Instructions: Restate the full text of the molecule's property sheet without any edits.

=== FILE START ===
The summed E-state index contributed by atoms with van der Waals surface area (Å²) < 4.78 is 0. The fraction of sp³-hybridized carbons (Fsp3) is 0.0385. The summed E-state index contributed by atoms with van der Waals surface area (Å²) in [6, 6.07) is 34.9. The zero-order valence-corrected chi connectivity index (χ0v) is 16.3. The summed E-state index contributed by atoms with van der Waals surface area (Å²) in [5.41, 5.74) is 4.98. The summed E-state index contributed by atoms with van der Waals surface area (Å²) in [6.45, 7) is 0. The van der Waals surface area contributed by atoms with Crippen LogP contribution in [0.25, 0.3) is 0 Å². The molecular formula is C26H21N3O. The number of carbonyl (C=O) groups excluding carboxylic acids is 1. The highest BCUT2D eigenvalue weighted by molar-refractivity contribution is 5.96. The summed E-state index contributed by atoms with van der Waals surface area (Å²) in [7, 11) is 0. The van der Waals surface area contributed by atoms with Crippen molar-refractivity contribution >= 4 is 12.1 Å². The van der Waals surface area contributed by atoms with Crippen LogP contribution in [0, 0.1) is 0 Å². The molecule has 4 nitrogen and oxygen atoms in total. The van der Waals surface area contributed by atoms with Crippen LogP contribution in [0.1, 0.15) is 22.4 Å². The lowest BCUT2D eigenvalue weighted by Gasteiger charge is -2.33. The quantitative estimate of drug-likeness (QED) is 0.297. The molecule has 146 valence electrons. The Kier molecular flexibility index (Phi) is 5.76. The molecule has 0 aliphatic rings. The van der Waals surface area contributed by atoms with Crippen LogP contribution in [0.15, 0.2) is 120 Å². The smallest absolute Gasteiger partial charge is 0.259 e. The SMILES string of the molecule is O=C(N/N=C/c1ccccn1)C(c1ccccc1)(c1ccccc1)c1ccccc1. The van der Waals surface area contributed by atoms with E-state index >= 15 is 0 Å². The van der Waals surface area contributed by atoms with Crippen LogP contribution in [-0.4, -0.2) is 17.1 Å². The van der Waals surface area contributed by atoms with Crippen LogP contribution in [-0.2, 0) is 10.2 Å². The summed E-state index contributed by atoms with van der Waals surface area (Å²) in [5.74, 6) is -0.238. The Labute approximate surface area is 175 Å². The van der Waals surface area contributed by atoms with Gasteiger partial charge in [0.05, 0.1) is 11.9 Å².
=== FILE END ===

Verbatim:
The summed E-state index contributed by atoms with van der Waals surface area (Å²) < 4.78 is 0. The fraction of sp³-hybridized carbons (Fsp3) is 0.0385. The summed E-state index contributed by atoms with van der Waals surface area (Å²) in [6, 6.07) is 34.9. The zero-order valence-corrected chi connectivity index (χ0v) is 16.3. The summed E-state index contributed by atoms with van der Waals surface area (Å²) in [5.41, 5.74) is 4.98. The summed E-state index contributed by atoms with van der Waals surface area (Å²) in [6.45, 7) is 0. The van der Waals surface area contributed by atoms with Crippen LogP contribution in [0.25, 0.3) is 0 Å². The molecular formula is C26H21N3O. The number of carbonyl (C=O) groups excluding carboxylic acids is 1. The highest BCUT2D eigenvalue weighted by molar-refractivity contribution is 5.96. The summed E-state index contributed by atoms with van der Waals surface area (Å²) in [7, 11) is 0. The van der Waals surface area contributed by atoms with Crippen molar-refractivity contribution >= 4 is 12.1 Å². The van der Waals surface area contributed by atoms with Crippen LogP contribution in [0, 0.1) is 0 Å². The molecule has 4 nitrogen and oxygen atoms in total. The van der Waals surface area contributed by atoms with Crippen LogP contribution in [0.1, 0.15) is 22.4 Å². The lowest BCUT2D eigenvalue weighted by Gasteiger charge is -2.33. The quantitative estimate of drug-likeness (QED) is 0.297. The molecule has 146 valence electrons. The Kier molecular flexibility index (Phi) is 5.76. The molecule has 0 aliphatic rings. The van der Waals surface area contributed by atoms with Crippen LogP contribution in [0.15, 0.2) is 120 Å². The smallest absolute Gasteiger partial charge is 0.259 e. The SMILES string of the molecule is O=C(N/N=C/c1ccccn1)C(c1ccccc1)(c1ccccc1)c1ccccc1. The van der Waals surface area contributed by atoms with E-state index >= 15 is 0 Å². The van der Waals surface area contributed by atoms with Crippen LogP contribution in [-0.4, -0.2) is 17.1 Å². The van der Waals surface area contributed by atoms with Crippen LogP contribution in [-0.2, 0) is 10.2 Å². The summed E-state index contributed by atoms with van der Waals surface area (Å²) in [5.74, 6) is -0.238. The Labute approximate surface area is 175 Å². The van der Waals surface area contributed by atoms with Gasteiger partial charge in [0.05, 0.1) is 11.9 Å².